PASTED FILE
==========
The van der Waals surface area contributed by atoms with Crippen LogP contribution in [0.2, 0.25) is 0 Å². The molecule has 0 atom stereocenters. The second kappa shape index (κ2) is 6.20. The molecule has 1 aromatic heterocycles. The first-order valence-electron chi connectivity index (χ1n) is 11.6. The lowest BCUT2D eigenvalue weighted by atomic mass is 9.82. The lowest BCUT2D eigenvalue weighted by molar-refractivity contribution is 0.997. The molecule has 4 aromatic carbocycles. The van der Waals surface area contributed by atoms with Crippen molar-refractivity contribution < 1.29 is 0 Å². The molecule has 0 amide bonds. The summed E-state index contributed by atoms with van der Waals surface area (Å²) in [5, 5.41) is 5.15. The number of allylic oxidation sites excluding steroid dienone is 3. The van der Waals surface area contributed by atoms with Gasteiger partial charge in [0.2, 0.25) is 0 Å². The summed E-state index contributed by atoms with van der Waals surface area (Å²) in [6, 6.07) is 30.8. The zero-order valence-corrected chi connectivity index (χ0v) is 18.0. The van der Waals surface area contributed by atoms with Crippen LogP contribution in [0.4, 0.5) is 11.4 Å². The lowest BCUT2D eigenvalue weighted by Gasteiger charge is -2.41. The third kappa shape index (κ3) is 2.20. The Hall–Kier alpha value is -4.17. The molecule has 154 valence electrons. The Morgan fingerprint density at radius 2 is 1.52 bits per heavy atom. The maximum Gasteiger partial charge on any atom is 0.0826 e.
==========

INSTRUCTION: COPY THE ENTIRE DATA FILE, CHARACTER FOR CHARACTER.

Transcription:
The van der Waals surface area contributed by atoms with Crippen LogP contribution in [0.2, 0.25) is 0 Å². The molecule has 0 atom stereocenters. The second kappa shape index (κ2) is 6.20. The molecule has 1 aromatic heterocycles. The first-order valence-electron chi connectivity index (χ1n) is 11.6. The lowest BCUT2D eigenvalue weighted by atomic mass is 9.82. The lowest BCUT2D eigenvalue weighted by molar-refractivity contribution is 0.997. The molecule has 4 aromatic carbocycles. The van der Waals surface area contributed by atoms with Crippen molar-refractivity contribution < 1.29 is 0 Å². The molecule has 0 amide bonds. The summed E-state index contributed by atoms with van der Waals surface area (Å²) in [5, 5.41) is 5.15. The number of allylic oxidation sites excluding steroid dienone is 3. The van der Waals surface area contributed by atoms with Gasteiger partial charge in [0.2, 0.25) is 0 Å². The summed E-state index contributed by atoms with van der Waals surface area (Å²) in [6, 6.07) is 30.8. The zero-order valence-corrected chi connectivity index (χ0v) is 18.0. The van der Waals surface area contributed by atoms with Crippen LogP contribution in [0.4, 0.5) is 11.4 Å². The lowest BCUT2D eigenvalue weighted by Gasteiger charge is -2.41. The third kappa shape index (κ3) is 2.20. The Hall–Kier alpha value is -4.17. The molecule has 154 valence electrons. The Morgan fingerprint density at radius 2 is 1.52 bits per heavy atom. The maximum Gasteiger partial charge on any atom is 0.0826 e.